Maybe this is a better idea. DNS servers currently ignore responses with the wrong port number: they toss away all failures until they get a match. Furthermore, they also ignore all invalid responses that arrive AFTER a match. Example -- of the attacker's 100,000 responses 53,999 arrive before the hit and 46,000 after. So I propose that these failures be counted, both before a match and after a match. If either count hits a limit then respond accordingly. In particular, do not update the cache.

Re:Limit the bandwidth, compare notes (0)

Anonymous Coward | about 6 years ago | (#24537173)

perhaps and someone I know who knows the guy that discovered this originally claims he has firewall rules that would protect an unpatched dns server. However that just leads to DoS attacks potentially. If you want to shut down a website there are two ways, one would be to DoS the server itself, the other is to DoS the biggest group of people that are going to use the server. While this is harder to do because there are more servers out there, if you hit the top 10 ISPs in a given region you would probably affect most users in that region. Spoofing UDP packets is trivial, and if you were to flood those servers, and they detected it and blocked that server, then real responses wouldnt get through either. If you rate limit it you can still run into the same problem, although it would take a more constant attack to circumvent.

Firewalls are nice and I think they should be used, but this problem has side effects when they are used the way most people will use them that can cause problems equal to if not greater than what they are trying to protect.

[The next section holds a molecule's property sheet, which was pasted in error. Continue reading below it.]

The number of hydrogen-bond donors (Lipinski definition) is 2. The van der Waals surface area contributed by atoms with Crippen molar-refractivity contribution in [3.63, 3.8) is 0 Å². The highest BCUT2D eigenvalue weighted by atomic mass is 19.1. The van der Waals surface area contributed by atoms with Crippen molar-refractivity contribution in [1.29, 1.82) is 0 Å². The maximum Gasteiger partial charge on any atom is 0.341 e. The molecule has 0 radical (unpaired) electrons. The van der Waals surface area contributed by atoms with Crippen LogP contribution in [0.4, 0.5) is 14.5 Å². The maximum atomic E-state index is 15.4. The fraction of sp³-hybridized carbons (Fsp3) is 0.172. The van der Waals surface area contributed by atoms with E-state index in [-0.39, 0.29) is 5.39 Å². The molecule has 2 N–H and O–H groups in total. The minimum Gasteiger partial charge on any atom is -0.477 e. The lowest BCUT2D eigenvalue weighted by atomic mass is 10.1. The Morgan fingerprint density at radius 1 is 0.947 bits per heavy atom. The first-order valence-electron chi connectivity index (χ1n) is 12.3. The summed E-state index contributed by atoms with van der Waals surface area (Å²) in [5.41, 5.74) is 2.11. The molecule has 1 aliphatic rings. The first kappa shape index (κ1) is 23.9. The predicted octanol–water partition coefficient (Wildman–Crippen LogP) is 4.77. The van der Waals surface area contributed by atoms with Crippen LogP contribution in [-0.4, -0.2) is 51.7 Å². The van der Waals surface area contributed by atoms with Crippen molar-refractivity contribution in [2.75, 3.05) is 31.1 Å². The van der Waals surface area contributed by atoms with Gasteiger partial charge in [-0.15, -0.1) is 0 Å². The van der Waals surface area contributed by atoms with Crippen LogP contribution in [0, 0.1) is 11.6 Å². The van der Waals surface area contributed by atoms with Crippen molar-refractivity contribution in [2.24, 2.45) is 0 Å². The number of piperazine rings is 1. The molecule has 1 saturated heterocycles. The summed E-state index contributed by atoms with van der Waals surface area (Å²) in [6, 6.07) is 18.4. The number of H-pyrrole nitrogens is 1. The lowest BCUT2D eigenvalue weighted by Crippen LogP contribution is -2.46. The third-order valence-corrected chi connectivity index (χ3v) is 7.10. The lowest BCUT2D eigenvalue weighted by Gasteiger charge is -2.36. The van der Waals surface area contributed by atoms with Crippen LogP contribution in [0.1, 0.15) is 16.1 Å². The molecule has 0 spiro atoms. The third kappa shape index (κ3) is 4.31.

Re:Limit the bandwidth, compare notes (1, Interesting)

Anonymous Coward | about 6 years ago | (#24537051)

or when updating your cache, compare with your cached copy, and if different ask again to double check.

Double check (1)

CustomDesigned (250089) | about 6 years ago | (#24537615)

or when updating your cache, compare with your cached copy, and if different ask again to double check.

That is the best idea I've heard yet.

Re:Limit the bandwidth, compare notes (0)

Anonymous Coward | about 6 years ago | (#24537395)

Distributing the requests across 100 servers kind of defeats the purpose of caching. At that point you might as well have cached entries expire after 10 hours or less...

Re:Limit the bandwidth, compare notes (0)

Anonymous Coward | about 6 years ago | (#24537433)

Double-checking might not be a bad idea, especially at the resolver level-- make sure your upstream DNS is not poisoned by checking against another DNS. This doesn't solve the problem, of course, but it makes an exploit a lot harder. The obvious downside is a doubling of traffic, which will be an issue if you have a DNS machine or line near capacity.

Re:Limit the bandwidth, compare notes (1)